Eva Bures, Bishop's University, Canada; Philip Abrami, Concordia University, Canada; Alexandra Barclay, Mount St. Vincent University, Canada; Eva Bures, Bishop's University, Canada

    E-Learn: World Conference on E-Learning in Corporate, Government, Healthcare, and Higher Education 2010 (Oct 18, 2010) pp. 438–448

  6. Critical Thinking in Asynchronous Online Discussions: Examining the Role of the Student Facilitator

    Khe Foon Hew, Wing Sum Cheung & Siti Nurbaya Jumain, National Institute of Education, Singapore

    Global Learn 2010 (May 17, 2010) pp. 4210–4215

  7. Student Participation Patterns in Online Discussion: Incorporating Constructivist Discussion into Online Courses

    Hoe Kyeung Kim & Betzi Bateman, Cleveland State University, United States

    International Journal on E-Learning Vol. 9, No. 1 (January 2010) pp. 79–98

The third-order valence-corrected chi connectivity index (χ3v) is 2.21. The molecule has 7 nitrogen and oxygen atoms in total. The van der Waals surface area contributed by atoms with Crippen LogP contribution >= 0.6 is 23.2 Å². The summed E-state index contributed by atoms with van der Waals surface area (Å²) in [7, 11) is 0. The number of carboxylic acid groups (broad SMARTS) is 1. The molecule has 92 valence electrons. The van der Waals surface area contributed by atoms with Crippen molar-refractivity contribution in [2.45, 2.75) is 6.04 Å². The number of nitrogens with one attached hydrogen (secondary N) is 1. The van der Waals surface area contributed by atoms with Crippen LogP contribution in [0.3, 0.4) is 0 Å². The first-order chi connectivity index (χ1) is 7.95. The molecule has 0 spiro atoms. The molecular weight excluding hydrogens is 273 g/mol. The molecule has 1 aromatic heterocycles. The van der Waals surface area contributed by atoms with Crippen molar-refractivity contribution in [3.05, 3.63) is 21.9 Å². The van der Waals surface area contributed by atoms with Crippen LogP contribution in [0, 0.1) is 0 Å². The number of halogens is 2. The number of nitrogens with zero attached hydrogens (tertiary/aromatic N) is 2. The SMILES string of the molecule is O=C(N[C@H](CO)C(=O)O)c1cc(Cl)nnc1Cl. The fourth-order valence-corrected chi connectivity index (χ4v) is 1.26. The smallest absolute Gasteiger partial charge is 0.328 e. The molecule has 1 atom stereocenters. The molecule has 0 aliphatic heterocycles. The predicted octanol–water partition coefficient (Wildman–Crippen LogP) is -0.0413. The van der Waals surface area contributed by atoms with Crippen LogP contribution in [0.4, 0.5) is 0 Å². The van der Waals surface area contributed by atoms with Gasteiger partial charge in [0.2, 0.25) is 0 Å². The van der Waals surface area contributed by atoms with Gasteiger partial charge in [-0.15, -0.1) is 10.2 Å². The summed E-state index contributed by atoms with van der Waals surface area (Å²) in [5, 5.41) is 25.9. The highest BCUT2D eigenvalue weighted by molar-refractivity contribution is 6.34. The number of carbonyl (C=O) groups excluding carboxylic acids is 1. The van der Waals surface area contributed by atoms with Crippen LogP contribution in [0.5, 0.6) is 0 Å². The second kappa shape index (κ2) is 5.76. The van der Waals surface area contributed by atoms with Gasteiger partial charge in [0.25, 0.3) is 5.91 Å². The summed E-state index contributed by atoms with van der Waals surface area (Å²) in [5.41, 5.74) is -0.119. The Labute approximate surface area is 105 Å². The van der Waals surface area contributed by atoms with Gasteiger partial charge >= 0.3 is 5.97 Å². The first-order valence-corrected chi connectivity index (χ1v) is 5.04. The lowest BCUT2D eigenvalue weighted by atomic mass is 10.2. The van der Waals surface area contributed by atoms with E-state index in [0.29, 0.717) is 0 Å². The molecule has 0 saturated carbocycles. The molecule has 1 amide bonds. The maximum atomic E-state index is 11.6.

8. Detecting Critical Thinking in Synchronous Online Discussions: The Potential Role for Instant Messaging in Higher Education

    Susan Olubunmi & Janet McCracken, Simon Fraser University, Canada

    E-Learn: World Conference on E-Learning in Corporate, Government, Healthcare, and Higher Education 2008 (Nov 17, 2008) pp. 3078–3086

  9. The Extent of Learner and Instructor Discourse Varies with Respect to Students’ Academic Levels

    Peter Kiriakidis & Panayot Gueorguiev, Swiss Management Center, Canada

    E-Learn: World Conference on E-Learning in Corporate, Government, Healthcare, and Higher Education 2007 (Oct 15, 2007) pp. 6154–6161

  10. Student characteristics and participation patterns in online discussion

    Hoe Kyeung Kim & Betzi Bateman, Cleveland State University, United States

    Society for Information Technology & Teacher Education International Conference 2007 (Mar 26, 2007) pp. 2381–2387

  11. An Analysis of Student Practices in Asynchronous Computer Conferencing Environments

    Vanessa Peters & Jim Hewitt, Ontario Institute for Studies in Education of the University of Toronto (OISE/UT), Canada

    EdMedia + Innovate Learning 2005 (Jun 27, 2005) pp. 778–785